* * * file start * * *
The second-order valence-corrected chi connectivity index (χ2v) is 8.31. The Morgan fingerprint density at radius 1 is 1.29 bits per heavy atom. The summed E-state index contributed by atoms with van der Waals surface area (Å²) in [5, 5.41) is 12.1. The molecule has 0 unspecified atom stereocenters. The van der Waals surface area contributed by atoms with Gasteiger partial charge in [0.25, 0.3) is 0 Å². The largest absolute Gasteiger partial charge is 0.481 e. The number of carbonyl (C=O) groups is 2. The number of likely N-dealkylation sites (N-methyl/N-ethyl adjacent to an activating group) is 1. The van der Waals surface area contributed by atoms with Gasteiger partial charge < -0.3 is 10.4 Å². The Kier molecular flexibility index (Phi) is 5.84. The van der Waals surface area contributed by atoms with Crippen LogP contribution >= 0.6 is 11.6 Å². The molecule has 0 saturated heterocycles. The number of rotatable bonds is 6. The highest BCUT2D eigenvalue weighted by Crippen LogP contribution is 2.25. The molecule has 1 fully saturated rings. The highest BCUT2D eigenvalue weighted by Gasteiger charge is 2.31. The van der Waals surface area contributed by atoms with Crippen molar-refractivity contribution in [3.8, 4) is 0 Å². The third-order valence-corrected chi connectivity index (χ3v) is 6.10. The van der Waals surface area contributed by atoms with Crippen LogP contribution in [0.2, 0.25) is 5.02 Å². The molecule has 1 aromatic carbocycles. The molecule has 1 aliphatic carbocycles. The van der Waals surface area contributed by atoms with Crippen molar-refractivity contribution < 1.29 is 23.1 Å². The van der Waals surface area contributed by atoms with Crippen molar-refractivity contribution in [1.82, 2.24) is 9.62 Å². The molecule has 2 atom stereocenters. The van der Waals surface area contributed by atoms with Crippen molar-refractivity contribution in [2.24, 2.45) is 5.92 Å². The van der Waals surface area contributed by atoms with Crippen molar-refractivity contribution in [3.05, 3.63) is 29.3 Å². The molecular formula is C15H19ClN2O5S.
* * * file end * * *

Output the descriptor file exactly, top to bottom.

The second-order valence-corrected chi connectivity index (χ2v) is 8.31. The Morgan fingerprint density at radius 1 is 1.29 bits per heavy atom. The summed E-state index contributed by atoms with van der Waals surface area (Å²) in [5, 5.41) is 12.1. The molecule has 0 unspecified atom stereocenters. The van der Waals surface area contributed by atoms with Gasteiger partial charge in [0.25, 0.3) is 0 Å². The largest absolute Gasteiger partial charge is 0.481 e. The number of carbonyl (C=O) groups is 2. The number of likely N-dealkylation sites (N-methyl/N-ethyl adjacent to an activating group) is 1. The van der Waals surface area contributed by atoms with Gasteiger partial charge < -0.3 is 10.4 Å². The Kier molecular flexibility index (Phi) is 5.84. The van der Waals surface area contributed by atoms with Crippen LogP contribution >= 0.6 is 11.6 Å². The molecule has 0 saturated heterocycles. The number of rotatable bonds is 6. The highest BCUT2D eigenvalue weighted by Crippen LogP contribution is 2.25. The molecule has 1 fully saturated rings. The highest BCUT2D eigenvalue weighted by Gasteiger charge is 2.31. The van der Waals surface area contributed by atoms with Crippen molar-refractivity contribution in [3.8, 4) is 0 Å². The third-order valence-corrected chi connectivity index (χ3v) is 6.10. The van der Waals surface area contributed by atoms with Crippen LogP contribution in [0.2, 0.25) is 5.02 Å². The molecule has 1 aromatic carbocycles. The molecule has 1 aliphatic carbocycles. The van der Waals surface area contributed by atoms with Crippen molar-refractivity contribution < 1.29 is 23.1 Å². The van der Waals surface area contributed by atoms with Crippen molar-refractivity contribution in [1.82, 2.24) is 9.62 Å². The molecule has 2 atom stereocenters. The van der Waals surface area contributed by atoms with Crippen molar-refractivity contribution in [2.24, 2.45) is 5.92 Å². The van der Waals surface area contributed by atoms with Crippen molar-refractivity contribution in [3.05, 3.63) is 29.3 Å². The molecular formula is C15H19ClN2O5S.